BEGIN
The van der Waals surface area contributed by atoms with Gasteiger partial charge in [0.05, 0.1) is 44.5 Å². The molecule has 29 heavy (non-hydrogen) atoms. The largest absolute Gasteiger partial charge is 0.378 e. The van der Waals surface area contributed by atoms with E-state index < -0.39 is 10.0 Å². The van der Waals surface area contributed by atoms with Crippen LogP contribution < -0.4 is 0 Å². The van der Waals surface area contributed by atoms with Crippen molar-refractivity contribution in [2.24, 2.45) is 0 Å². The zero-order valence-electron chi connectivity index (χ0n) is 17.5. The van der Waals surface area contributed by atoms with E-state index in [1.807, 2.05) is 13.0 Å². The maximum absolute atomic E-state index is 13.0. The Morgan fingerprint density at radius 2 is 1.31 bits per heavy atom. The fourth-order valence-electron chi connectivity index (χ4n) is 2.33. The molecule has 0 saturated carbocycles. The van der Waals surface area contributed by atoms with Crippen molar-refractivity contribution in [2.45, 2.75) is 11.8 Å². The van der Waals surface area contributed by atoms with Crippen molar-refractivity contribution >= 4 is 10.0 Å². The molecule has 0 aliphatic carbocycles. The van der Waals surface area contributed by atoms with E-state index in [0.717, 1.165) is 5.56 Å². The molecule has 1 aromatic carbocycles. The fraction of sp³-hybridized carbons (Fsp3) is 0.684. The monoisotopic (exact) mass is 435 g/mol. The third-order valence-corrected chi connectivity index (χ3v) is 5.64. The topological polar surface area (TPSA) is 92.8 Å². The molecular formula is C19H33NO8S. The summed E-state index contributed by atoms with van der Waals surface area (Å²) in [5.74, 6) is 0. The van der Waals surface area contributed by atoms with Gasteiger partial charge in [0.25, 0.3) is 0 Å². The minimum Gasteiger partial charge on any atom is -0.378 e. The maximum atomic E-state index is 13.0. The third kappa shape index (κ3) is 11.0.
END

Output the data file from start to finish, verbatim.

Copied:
The van der Waals surface area contributed by atoms with Gasteiger partial charge in [0.05, 0.1) is 44.5 Å². The molecule has 29 heavy (non-hydrogen) atoms. The largest absolute Gasteiger partial charge is 0.378 e. The van der Waals surface area contributed by atoms with E-state index < -0.39 is 10.0 Å². The van der Waals surface area contributed by atoms with Crippen LogP contribution < -0.4 is 0 Å². The van der Waals surface area contributed by atoms with Crippen molar-refractivity contribution in [2.24, 2.45) is 0 Å². The zero-order valence-electron chi connectivity index (χ0n) is 17.5. The van der Waals surface area contributed by atoms with E-state index in [1.807, 2.05) is 13.0 Å². The maximum absolute atomic E-state index is 13.0. The Morgan fingerprint density at radius 2 is 1.31 bits per heavy atom. The fourth-order valence-electron chi connectivity index (χ4n) is 2.33. The molecule has 0 saturated carbocycles. The van der Waals surface area contributed by atoms with Crippen molar-refractivity contribution in [2.45, 2.75) is 11.8 Å². The van der Waals surface area contributed by atoms with Crippen molar-refractivity contribution >= 4 is 10.0 Å². The molecule has 0 aliphatic carbocycles. The van der Waals surface area contributed by atoms with E-state index in [0.717, 1.165) is 5.56 Å². The molecule has 1 aromatic carbocycles. The fraction of sp³-hybridized carbons (Fsp3) is 0.684. The monoisotopic (exact) mass is 435 g/mol. The third-order valence-corrected chi connectivity index (χ3v) is 5.64. The topological polar surface area (TPSA) is 92.8 Å². The molecular formula is C19H33NO8S. The summed E-state index contributed by atoms with van der Waals surface area (Å²) in [5.74, 6) is 0. The van der Waals surface area contributed by atoms with Gasteiger partial charge in [0.25, 0.3) is 0 Å². The minimum Gasteiger partial charge on any atom is -0.378 e. The maximum atomic E-state index is 13.0. The third kappa shape index (κ3) is 11.0.